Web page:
Lords amendments to Welfare Reform Bill beaten
The government has succeeded in overturning a series of crucial amendments made by the Lords to the Welfare Reform Bill.
MPs tonight (Wednesday) voted on amendments to the bill, which will bring in a £26,000 total benefits cap for workless households.
The government also managed to overturn a key amendment which would allow underoccupying tenants to avoid the bedroom tax if they have one spare room if no other suitable accommodation is available by 310 votes to 268.
An amendment to exclude child benefit from the calculation of the cap, following Lords’ fears that it would disproportionately hit large families, was successfully overturned by 334 votes to 251.
Employment minister Chris Grayling said: ‘Excluding child benefit will only dilute our aim that being in work, even part-time work, must always pay better than relying on benefit income.’ Mr Grayling said excluding child benefit would mean the cap would rise to the equivalent gross salary of £40,000 a year.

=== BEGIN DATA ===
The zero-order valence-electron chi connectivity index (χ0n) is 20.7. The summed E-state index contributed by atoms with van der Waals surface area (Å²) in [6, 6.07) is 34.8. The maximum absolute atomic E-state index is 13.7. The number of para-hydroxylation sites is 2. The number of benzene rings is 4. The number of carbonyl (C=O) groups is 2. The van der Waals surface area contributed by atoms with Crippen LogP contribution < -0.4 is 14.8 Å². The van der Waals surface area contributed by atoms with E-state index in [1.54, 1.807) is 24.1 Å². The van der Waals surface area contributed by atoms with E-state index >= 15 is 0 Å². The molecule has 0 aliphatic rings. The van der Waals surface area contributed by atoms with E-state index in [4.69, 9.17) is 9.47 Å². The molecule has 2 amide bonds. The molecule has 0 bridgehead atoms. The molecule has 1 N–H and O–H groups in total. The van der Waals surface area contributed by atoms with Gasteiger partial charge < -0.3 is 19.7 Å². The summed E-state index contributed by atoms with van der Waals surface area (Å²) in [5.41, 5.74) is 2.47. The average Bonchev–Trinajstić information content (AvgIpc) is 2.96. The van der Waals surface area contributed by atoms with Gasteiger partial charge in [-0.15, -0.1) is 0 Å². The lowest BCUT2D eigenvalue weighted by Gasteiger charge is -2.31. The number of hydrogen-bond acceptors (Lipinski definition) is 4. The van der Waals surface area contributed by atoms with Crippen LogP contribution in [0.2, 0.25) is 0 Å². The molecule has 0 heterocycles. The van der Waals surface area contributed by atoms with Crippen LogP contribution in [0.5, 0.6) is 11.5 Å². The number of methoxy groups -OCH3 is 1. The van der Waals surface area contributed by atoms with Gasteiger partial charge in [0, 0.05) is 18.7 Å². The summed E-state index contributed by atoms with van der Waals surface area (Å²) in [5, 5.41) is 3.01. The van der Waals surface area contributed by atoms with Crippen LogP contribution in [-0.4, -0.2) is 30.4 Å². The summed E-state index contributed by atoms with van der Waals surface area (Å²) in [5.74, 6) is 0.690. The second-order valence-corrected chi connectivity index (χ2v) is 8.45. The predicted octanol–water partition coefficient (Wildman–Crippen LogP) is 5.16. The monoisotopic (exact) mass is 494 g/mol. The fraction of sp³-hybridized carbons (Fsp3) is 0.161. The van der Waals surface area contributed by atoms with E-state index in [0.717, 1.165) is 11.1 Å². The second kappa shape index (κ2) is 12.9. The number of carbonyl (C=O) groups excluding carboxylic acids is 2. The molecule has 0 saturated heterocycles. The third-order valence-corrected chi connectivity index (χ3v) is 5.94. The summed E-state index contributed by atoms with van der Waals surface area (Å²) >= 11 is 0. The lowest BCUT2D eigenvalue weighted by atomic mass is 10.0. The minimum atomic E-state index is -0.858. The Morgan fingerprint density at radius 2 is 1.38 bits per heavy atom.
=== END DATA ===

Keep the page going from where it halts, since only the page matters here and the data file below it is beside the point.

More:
Mr Grayling also said the government would seek to invoke financial privilege, which would reclassify the bill as a money bill and prevent the Lords insisting on their amendments, to force the bill through in its original form.
A parliamentary committee was due to discuss this on Wednesday. Sam Lister, policy and practice officer at the Chartered Institute of Housing, said: ‘This is proof the government has lost the intellectual argument’.
The government has, however, made a number of concessions. Claimants who have been in work for at least 12 months previously will have a nine-month grace period before the cap takes effect. Mr Grayling also announced up to £130 million of discretionary funding to help people move. Mr Lister welcomed the concessions, saying they make the cap fairer.
Labour, which supports the principle of a benefit cap, put forward a last-ditch attempt to alter the way the cap is calculated, which was dismissed as ‘last-minute and ill-thought-out’ by Mr Grayling. It called for an independent body to set regionalised caps.
Liam Byrne, shadow work and pensions secretary, said a one-size-fits-all policy would not work because large households in central London have a bigger proportion of their benefit income as housing benefit than families in the north.
He also accused the government of burning £130 million of the proposed £305 million estimated savings by making money available for a problem it previously said did not exist.
The bill is expected to get royal assent at the end of February.